NEW YORK — Vera Wang is not one to be called rash. After 15 years of making wedding dresses — and doing the painstaking alterations that sometimes go with them — the designer is putting her know-how and seamstress skills into a more affordable dress collection.

The concept initially stemmed from the success of her bridesmaid dress business, and now she is banking on the 40 dresses to appeal to a broader age range — from sophisticated prom-goers to well-maintained 60-year-olds.

The line is to be produced under the Vera Wang label. It consists primarily of eveningwear, though it is priced considerably lower than her collection eveningwear, which retails from $2,000 to $5,000. With retail prices of $395 to $1,100, the new group intends to build business in specialty and department stores.

“The word is ‘attainable,’’ Wang said during a photo shoot last week at her West 39th Street showroom. “I’m not implying it’s cheap, cheap. But at least it’s something they can afford.”

The dress collection should generate $50 million in retail sales within the next three years, said Susan Sokol, president of Vera Wang Apparel.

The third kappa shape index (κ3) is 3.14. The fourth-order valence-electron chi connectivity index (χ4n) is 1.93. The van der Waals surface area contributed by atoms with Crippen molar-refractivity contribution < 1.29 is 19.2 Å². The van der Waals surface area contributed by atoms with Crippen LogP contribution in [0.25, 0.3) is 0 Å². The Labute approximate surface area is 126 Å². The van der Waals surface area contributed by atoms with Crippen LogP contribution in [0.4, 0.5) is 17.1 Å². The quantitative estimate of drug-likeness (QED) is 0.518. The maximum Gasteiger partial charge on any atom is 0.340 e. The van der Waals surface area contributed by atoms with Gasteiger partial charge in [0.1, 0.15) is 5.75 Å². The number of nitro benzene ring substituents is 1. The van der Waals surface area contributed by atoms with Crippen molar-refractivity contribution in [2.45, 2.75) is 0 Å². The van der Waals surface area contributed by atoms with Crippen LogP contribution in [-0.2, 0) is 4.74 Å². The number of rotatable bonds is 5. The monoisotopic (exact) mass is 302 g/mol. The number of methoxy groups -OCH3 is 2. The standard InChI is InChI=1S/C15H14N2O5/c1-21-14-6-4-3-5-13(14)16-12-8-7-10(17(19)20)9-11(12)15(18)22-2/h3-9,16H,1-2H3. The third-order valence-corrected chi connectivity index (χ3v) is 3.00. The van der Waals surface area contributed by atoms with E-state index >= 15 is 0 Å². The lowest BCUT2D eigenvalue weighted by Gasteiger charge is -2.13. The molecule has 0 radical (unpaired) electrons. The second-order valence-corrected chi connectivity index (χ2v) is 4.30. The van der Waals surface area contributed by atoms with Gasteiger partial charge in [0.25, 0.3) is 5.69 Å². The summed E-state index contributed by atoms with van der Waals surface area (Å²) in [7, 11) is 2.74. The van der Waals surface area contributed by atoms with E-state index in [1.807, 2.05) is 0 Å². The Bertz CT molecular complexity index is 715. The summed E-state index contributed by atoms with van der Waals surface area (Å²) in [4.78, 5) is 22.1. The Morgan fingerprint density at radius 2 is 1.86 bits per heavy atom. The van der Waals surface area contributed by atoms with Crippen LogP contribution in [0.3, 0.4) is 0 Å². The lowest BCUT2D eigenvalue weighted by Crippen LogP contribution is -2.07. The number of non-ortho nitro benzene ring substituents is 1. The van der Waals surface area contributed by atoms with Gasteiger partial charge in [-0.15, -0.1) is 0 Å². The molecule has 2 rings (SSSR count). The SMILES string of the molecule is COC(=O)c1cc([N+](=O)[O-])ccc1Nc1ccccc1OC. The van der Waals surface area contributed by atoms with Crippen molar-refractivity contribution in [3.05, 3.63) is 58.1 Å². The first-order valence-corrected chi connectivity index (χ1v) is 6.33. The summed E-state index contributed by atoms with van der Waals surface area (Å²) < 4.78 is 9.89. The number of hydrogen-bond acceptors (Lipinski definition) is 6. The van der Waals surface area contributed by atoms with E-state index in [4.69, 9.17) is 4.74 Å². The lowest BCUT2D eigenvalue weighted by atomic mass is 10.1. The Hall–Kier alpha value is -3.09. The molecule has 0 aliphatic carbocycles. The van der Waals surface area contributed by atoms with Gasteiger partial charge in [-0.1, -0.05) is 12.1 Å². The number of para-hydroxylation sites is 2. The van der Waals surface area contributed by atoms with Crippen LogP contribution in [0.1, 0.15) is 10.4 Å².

A white matte jersey cocktail dress, a black halter dress with a sequined waistband and a strapless floral dress with banded tulle are among the styles. As a model breezed by in a floor-length black Chantilly lace dress with horizontal pleats at the bodice, Wang said, “This is our vocabulary — pleating, borders, banding. We’ve been very successful with these things. But by successful, I mean selling 25 pieces. Now we’ll be able to do this and reach more people.”

The company does not release sales figures, but industry sources said its wholesale bridal, bridesmaid, eveningwear and ready-to-wear generates $24 million in annual sales, and its Madison Avenue store rings up an additional $12 million in retail sales each year.

The dress collection comes at a time of change for the company. For the first time in 15 years, Wang and her right-hand man, Chet Hazzard, are not solely the one-two punch on the senior executive level. Sokol joined the company last month, and with her arrival Hazzard assumed the title of vice chairman and maintains his role as chief operating officer. Wang continues as chairman and chief executive officer, signing up Laura Lee Miller, the former Unilever Prestige president, as executive vice president of licensing for VEW Ltd., Wang’s licensing division. Hazzard and Wang said it also freed them to look at other opportunities.

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